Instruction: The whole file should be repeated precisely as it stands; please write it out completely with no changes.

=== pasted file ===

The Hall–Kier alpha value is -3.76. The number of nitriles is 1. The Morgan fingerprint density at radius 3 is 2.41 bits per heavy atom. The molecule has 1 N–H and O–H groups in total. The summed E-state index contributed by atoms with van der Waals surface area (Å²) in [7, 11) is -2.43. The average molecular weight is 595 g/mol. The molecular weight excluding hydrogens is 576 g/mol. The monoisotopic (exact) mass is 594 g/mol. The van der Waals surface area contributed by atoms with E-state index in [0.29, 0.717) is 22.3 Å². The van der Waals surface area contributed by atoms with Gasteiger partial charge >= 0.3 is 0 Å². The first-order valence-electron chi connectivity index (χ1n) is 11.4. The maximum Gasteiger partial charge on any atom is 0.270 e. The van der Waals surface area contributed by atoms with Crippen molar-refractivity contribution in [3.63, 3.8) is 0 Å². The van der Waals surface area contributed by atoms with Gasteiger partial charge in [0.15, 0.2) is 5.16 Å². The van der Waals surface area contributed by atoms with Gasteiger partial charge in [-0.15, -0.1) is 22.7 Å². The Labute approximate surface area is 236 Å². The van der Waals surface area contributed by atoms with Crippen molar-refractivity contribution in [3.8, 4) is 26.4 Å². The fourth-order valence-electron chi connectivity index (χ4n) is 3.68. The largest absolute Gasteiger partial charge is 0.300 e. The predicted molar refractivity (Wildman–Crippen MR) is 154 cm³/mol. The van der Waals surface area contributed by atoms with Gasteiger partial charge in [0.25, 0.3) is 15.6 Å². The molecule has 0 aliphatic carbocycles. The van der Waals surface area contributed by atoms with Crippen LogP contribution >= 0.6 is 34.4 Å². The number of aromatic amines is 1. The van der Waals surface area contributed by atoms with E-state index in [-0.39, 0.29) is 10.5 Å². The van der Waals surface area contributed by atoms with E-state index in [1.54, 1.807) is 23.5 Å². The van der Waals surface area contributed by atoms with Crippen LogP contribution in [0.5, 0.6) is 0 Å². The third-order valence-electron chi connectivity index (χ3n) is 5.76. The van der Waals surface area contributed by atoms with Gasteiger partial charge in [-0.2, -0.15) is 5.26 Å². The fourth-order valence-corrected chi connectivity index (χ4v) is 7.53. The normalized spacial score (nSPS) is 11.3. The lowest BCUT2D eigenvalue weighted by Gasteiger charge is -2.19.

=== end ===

The Hall–Kier alpha value is -3.76. The number of nitriles is 1. The Morgan fingerprint density at radius 3 is 2.41 bits per heavy atom. The molecule has 1 N–H and O–H groups in total. The summed E-state index contributed by atoms with van der Waals surface area (Å²) in [7, 11) is -2.43. The average molecular weight is 595 g/mol. The molecular weight excluding hydrogens is 576 g/mol. The monoisotopic (exact) mass is 594 g/mol. The van der Waals surface area contributed by atoms with E-state index in [0.29, 0.717) is 22.3 Å². The van der Waals surface area contributed by atoms with Gasteiger partial charge >= 0.3 is 0 Å². The first-order valence-electron chi connectivity index (χ1n) is 11.4. The maximum Gasteiger partial charge on any atom is 0.270 e. The van der Waals surface area contributed by atoms with Crippen molar-refractivity contribution in [3.63, 3.8) is 0 Å². The van der Waals surface area contributed by atoms with Gasteiger partial charge in [0.15, 0.2) is 5.16 Å². The van der Waals surface area contributed by atoms with Gasteiger partial charge in [-0.15, -0.1) is 22.7 Å². The Labute approximate surface area is 236 Å². The van der Waals surface area contributed by atoms with Crippen molar-refractivity contribution in [3.8, 4) is 26.4 Å². The fourth-order valence-electron chi connectivity index (χ4n) is 3.68. The largest absolute Gasteiger partial charge is 0.300 e. The predicted molar refractivity (Wildman–Crippen MR) is 154 cm³/mol. The van der Waals surface area contributed by atoms with Gasteiger partial charge in [0.25, 0.3) is 15.6 Å². The molecule has 0 aliphatic carbocycles. The van der Waals surface area contributed by atoms with Crippen LogP contribution >= 0.6 is 34.4 Å². The number of aromatic amines is 1. The van der Waals surface area contributed by atoms with E-state index in [-0.39, 0.29) is 10.5 Å². The van der Waals surface area contributed by atoms with E-state index in [1.54, 1.807) is 23.5 Å². The van der Waals surface area contributed by atoms with Crippen LogP contribution in [0.5, 0.6) is 0 Å². The third-order valence-electron chi connectivity index (χ3n) is 5.76. The van der Waals surface area contributed by atoms with Gasteiger partial charge in [-0.2, -0.15) is 5.26 Å². The fourth-order valence-corrected chi connectivity index (χ4v) is 7.53. The normalized spacial score (nSPS) is 11.3. The lowest BCUT2D eigenvalue weighted by Gasteiger charge is -2.19.